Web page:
When the rate becomes too high or the onboard solid-state recorder (SSR) becomes too full, the photon counts are 'decimated'. The front and rear detector segments are decimated separately. For each, there is a decimation level - the fraction of counts that will be removed, and a decimation energy - the energy threshold below which counts will be removed. In practice, a given default decimation level is applied to prevent the SSR from becoming too full and the decimation is increased in steps if a flare occurs or the SSR begins to fill at an unexpectedly high rate. Since decimation is a digital process (unlike the rate reduction produced by the mechanical attenuators), the effect can be accurately accounted for in the software and the user should not have to worry about it. The only noticeable affect should be the reduction in the number of counts recorded and the consequently larger statistical uncertainties in the counting rates.
Sudden increases in detector 8 counting rate lasting for
These are caused by electrical interference from the aft antenna that is situated very close to the detector 8 electronics.
Artifacts in Solar Flare Light Curves
This modulation is produced by the two grids above each detector as the source appears to move in the rotating spacecraft coordinate system. It is the modulation that allows images to be reconstructed. It can be clearly seen with a moderate M-class flare in detectors 5 – 9 by plotting the counting rate with 0.1-s time bins.
Modulation in counting rate with half the spin period.
This arises during solar flares when the source is away from the spin axis and is the result of the finite field of view through the grids above each detector. All collimators except for those above detectors 7 and 8 have about a 1-degree field of view or smaller in a direction perpendicular to the slits but much greater than this parallel to the slits. Thus, as the source appears to move in the rotating spacecraft coordinate system, the transmission through the grids is modulated with twice the spin period. The phase of this modulation is different for each detector and depends on the orientation of the slits. The amplitude of the modulation depends on the offset of the source from the spin axis.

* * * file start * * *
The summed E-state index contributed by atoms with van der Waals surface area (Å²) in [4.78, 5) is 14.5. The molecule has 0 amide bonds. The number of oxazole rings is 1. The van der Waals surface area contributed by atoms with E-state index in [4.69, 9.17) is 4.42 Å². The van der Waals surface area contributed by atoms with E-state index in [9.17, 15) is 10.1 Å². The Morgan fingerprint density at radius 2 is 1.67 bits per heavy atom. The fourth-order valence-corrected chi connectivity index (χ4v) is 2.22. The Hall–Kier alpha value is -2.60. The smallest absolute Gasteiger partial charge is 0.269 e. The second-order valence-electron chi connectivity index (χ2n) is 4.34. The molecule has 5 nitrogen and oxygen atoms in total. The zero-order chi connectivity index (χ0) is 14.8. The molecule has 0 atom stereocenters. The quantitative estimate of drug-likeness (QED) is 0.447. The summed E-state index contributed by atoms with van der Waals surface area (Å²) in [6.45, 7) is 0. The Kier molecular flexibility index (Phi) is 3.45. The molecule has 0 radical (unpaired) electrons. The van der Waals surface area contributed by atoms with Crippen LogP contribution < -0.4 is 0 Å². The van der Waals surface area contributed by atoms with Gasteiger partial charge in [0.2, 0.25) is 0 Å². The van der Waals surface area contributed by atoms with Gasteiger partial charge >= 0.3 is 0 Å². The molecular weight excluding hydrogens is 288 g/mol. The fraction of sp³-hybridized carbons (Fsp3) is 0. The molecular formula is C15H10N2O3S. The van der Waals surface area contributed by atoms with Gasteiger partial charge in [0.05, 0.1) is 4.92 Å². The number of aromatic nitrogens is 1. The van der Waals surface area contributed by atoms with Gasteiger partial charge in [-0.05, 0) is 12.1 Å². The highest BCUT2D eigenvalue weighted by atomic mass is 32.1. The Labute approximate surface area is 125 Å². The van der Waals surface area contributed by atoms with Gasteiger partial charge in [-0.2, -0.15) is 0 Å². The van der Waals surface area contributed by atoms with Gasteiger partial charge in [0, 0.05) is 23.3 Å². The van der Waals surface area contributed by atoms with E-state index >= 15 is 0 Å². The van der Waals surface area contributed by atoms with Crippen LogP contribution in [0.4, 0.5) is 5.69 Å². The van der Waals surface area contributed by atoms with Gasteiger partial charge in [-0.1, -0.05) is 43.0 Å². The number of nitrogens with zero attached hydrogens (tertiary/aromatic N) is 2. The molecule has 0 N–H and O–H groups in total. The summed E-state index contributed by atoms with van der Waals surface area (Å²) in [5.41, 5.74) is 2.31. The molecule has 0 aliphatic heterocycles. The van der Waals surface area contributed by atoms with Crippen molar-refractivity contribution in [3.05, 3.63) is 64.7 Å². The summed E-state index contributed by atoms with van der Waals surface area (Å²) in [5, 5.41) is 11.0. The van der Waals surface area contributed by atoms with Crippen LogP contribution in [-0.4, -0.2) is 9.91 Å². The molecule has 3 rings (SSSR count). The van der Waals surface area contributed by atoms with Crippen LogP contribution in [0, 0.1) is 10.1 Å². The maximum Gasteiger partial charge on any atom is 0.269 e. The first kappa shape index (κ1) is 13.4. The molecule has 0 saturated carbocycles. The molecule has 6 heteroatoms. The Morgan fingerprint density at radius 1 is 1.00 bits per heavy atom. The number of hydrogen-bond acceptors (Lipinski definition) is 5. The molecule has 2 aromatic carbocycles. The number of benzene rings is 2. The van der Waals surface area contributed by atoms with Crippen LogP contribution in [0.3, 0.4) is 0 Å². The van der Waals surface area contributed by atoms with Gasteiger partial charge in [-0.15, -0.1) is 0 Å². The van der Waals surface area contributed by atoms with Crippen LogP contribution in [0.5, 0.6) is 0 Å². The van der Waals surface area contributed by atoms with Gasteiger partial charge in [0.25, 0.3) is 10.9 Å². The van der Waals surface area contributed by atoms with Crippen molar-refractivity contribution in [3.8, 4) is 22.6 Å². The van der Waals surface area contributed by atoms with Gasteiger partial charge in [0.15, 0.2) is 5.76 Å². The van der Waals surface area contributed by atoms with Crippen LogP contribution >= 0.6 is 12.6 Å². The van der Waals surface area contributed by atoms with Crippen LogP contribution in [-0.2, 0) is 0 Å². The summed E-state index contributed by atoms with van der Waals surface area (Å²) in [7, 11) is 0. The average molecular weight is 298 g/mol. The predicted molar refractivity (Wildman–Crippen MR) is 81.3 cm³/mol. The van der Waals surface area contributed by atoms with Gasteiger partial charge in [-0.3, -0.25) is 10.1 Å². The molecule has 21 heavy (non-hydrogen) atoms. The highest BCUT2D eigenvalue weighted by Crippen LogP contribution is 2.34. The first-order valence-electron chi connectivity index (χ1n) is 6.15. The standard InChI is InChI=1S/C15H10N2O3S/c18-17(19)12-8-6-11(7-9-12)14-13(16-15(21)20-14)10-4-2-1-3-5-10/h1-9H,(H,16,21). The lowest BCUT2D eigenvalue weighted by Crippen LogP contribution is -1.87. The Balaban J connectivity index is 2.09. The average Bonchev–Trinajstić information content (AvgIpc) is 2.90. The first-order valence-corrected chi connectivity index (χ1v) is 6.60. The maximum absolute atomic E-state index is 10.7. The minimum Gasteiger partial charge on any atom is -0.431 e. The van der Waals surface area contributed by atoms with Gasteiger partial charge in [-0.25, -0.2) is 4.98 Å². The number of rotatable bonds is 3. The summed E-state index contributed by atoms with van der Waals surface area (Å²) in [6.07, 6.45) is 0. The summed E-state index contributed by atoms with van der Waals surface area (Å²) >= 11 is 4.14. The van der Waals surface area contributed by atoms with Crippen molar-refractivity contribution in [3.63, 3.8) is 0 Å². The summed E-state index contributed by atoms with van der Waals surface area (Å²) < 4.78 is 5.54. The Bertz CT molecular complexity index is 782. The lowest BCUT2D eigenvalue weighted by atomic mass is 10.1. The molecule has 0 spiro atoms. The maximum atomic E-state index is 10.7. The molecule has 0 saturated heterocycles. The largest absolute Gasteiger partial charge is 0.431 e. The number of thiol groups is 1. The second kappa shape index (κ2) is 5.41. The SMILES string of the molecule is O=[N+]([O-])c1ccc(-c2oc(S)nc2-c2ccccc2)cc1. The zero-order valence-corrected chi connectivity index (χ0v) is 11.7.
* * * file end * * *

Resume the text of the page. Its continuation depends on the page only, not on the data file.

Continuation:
Modulation in counting rate with a period of ~75 s.
This can be particularly noticeable during the steady decay in counting rate after a large flare. It is caused by the offset of the instrument imaging axis from the spacecraft spin axis. The amplitude of this modulation is largest for detector #5 light curves because of the relatively large offset of the axis of the bi-grid subcollimator in front of this detector from the imaging axis. This whole issue of recovering the true flare light curve from RHESSI count-rate measurements is discussed in a paper by Zimovets et al. (2010).
This manifests itself during a big flare with a reasonably hard spectrum as a modulation in the counting rate during a flare with a period equal to the spin period. It results from the Compton scattering of the flare X-ray and gamma-ray photons in the Earth’s atmosphere.
The Sun is readily detectable at the lowest energies covered by RHESSI down to 3 keV. A significant increase in rate is observed in the lower channels when the spacecraft comes into sunlight each orbit. The magnitude of the increase depends on the soft X-ray flux from all the active regions on the Sun at that particular time. The spectrum of this flux is very soft corresponding to thermal emission from plasma at a few million Kelvin.
Last updated 15 December, 2010 by Kim Tolbert, 301-286-3965. Content by Brian Dennis.